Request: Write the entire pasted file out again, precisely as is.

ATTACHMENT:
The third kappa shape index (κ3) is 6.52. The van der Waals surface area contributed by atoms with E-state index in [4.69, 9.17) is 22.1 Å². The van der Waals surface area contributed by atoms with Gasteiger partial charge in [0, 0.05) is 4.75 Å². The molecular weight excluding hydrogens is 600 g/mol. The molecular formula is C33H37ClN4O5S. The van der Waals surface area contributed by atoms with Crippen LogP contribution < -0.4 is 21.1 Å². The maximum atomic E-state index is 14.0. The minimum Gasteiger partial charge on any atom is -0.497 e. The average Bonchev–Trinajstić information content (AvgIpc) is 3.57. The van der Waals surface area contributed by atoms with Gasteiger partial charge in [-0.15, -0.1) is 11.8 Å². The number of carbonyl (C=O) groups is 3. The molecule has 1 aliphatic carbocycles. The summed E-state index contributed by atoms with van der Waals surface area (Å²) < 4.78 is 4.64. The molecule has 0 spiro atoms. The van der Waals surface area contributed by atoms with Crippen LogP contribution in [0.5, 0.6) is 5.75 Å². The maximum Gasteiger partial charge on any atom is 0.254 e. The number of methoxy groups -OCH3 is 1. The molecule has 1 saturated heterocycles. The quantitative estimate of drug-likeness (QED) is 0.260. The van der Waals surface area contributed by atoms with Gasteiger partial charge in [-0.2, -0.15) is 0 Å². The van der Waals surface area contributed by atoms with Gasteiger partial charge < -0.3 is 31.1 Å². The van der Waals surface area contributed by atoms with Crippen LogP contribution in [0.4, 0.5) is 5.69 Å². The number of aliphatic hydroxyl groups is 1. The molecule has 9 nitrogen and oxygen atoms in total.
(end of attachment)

The third kappa shape index (κ3) is 6.52. The van der Waals surface area contributed by atoms with E-state index in [4.69, 9.17) is 22.1 Å². The van der Waals surface area contributed by atoms with Gasteiger partial charge in [0, 0.05) is 4.75 Å². The molecular weight excluding hydrogens is 600 g/mol. The molecular formula is C33H37ClN4O5S. The van der Waals surface area contributed by atoms with Crippen LogP contribution < -0.4 is 21.1 Å². The maximum atomic E-state index is 14.0. The minimum Gasteiger partial charge on any atom is -0.497 e. The average Bonchev–Trinajstić information content (AvgIpc) is 3.57. The van der Waals surface area contributed by atoms with Gasteiger partial charge in [-0.15, -0.1) is 11.8 Å². The number of carbonyl (C=O) groups is 3. The molecule has 1 aliphatic carbocycles. The summed E-state index contributed by atoms with van der Waals surface area (Å²) < 4.78 is 4.64. The molecule has 0 spiro atoms. The van der Waals surface area contributed by atoms with Crippen LogP contribution in [0.5, 0.6) is 5.75 Å². The maximum Gasteiger partial charge on any atom is 0.254 e. The number of methoxy groups -OCH3 is 1. The molecule has 1 saturated heterocycles. The quantitative estimate of drug-likeness (QED) is 0.260. The van der Waals surface area contributed by atoms with Gasteiger partial charge in [-0.2, -0.15) is 0 Å². The van der Waals surface area contributed by atoms with Gasteiger partial charge < -0.3 is 31.1 Å². The van der Waals surface area contributed by atoms with Crippen LogP contribution in [0.4, 0.5) is 5.69 Å². The number of aliphatic hydroxyl groups is 1. The molecule has 9 nitrogen and oxygen atoms in total.